The militias, it turns out, have ideas of their own about the future. They have fought among themselves over the spoils of victory, and continue to wield guns in what was hoped to be Libya's emerging democratic politics.
What is the current US plan for Syria?
Next week, Clinton heads to Qatar for a discussion on how regional powers will work to reshape the "leadership structure" (in her words) of the uprising. She'll be bearing a list of names of Syrians the US wants promoted to the senior ranks.
The choice of Qatar is an interesting one, given that monarchy's steadfast support for Islamist militias first in Libya and now in Syria. These are not the type of groups the US wants to see strengthened in either place. Qatar, by its actions, clearly disagrees, and has been far more aggressive and responsive in funneling support to them. Qatar does not share the US alarm at the jihadi factions fighting against Assad.
More nationalist rebels have expressed frustration at all this, saying that the character of the Syrian rebellion would have been far different if the US had provided support to them sooner.
In the final debate last week, President Obama said that the US was doing “everything we can” to help the opposition, but warned that “to get more entangled militarily in Syria is a serious step,” and that the US had to be “absolutely certain that we know who we are helping.” Likewise, Republican candidate Mitt Romney said he would “make sure they have the arms necessary to defend themselves,” as long as weapons don’t get into “the wrong hands. Those arms could be used to hurt us down the road.”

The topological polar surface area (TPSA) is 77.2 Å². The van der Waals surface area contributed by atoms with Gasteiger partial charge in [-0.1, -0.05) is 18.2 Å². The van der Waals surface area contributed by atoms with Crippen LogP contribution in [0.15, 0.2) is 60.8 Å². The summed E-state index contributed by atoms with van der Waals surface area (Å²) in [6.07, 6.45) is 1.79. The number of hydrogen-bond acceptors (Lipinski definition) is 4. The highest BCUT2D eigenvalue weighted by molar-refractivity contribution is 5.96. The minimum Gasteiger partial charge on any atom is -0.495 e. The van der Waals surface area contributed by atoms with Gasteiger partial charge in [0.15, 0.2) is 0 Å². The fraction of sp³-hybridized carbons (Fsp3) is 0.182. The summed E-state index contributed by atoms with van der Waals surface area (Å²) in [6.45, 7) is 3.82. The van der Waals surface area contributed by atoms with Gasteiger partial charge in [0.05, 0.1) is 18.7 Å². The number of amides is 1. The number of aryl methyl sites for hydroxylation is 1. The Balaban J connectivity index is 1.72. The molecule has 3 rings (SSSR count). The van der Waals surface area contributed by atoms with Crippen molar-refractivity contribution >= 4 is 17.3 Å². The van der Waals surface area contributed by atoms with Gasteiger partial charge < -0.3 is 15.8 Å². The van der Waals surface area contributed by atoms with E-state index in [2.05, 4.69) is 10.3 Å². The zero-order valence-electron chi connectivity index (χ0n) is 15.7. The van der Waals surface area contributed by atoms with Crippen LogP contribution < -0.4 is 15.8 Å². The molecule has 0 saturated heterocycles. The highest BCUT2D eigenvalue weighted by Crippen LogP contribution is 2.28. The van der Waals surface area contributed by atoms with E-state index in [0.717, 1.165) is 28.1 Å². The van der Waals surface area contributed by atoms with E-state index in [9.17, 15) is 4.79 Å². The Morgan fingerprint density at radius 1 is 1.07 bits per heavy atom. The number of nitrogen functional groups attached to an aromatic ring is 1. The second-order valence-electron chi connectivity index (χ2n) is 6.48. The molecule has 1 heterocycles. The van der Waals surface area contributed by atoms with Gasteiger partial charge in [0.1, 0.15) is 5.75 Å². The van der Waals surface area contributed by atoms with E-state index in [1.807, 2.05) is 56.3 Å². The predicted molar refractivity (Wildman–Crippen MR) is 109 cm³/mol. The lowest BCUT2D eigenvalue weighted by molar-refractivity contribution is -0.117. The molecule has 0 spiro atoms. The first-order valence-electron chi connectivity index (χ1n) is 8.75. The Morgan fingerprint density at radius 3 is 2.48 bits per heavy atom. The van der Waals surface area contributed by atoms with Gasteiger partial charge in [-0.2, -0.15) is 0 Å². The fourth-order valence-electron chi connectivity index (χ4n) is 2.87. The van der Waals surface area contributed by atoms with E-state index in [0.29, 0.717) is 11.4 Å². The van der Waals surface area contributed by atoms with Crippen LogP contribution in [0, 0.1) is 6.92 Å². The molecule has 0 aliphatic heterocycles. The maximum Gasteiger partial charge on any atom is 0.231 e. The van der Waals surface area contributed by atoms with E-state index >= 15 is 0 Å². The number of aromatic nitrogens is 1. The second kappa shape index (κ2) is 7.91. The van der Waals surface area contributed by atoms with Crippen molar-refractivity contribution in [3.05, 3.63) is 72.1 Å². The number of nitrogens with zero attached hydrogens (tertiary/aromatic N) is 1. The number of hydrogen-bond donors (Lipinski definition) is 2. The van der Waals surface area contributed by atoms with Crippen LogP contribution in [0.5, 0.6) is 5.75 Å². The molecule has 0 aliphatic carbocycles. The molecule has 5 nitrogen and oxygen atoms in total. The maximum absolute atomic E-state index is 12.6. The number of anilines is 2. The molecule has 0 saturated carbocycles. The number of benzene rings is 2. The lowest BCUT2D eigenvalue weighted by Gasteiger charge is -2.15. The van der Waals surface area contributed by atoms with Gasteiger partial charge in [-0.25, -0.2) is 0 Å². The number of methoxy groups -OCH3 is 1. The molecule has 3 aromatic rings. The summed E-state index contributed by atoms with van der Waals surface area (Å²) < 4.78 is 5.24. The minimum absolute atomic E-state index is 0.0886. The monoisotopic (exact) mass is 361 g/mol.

More radical jihadists?
But on the ground, many Syrians say the US reluctance to support their cause is yielding more jihadists, and more radical ones. And it's questionable whether American reluctance is significantly hampering the flow of weapons to jihadists.
"If the Americans do not give us weapons, then the jihadists will get them from somewhere else," says Abu Baraa, a local Aleppo commander. In his view, current US policy "has opened the doors for jihadist Islam, not for moderates.”
Abu Baraa's complaint is a common one, though not necessarily true.
During the US occupation of Iraq, the US provided plenty of weapons and support to its erstwhile allies there, yet jihadis nevertheless poured in Iraq from Saudi Arabia. And Jordan. And Libya. And Syria.
Abu Musab al-Zarqawi, a native of Zarqa, Jordan, and the leader of what became Al Qaeda in Iraq, was US public enemy No. 1, until his death at the hands of the US in 2006. His followers plague the country to this day, while the Iraqi government, led by the Shiite Islamist Prime Minister Nouri al-Maliki, has watched in horror at the unfolding prospect of the very people who fought the rise of a Shiite-dominated government in Iraq coming to power in their Syrian neighbor.
Jordan hasn't been happy about events either. Zarqawi's band of jihadis hated the Jordanian monarchy as much as they did the Shiites of Iraq, and carried out a series of horrific terrorist bombings in their home country in the last decade. In October, AFP reported that Jordan had arrested two cousins of Zarqawi as they returned home after fighting for five months against the Assad regime in Syria.
The Syrian war, its factions and regional implications, grow more entangled and complicated by the day. Can the intervention of outside powers tip the outcome in favor of the rebels, in a general sense? Certainly. Will the weapons provided end up being used in further atrocities? Quite likely.
Atrocities happen in war, and far more frequently when there aren't accountable officers to stop it. Perhaps that's a price worth paying to be rid of Assad.
But trying to shape what comes next is another matter. Recent history indicates that usually eludes the grasp of America and its allies.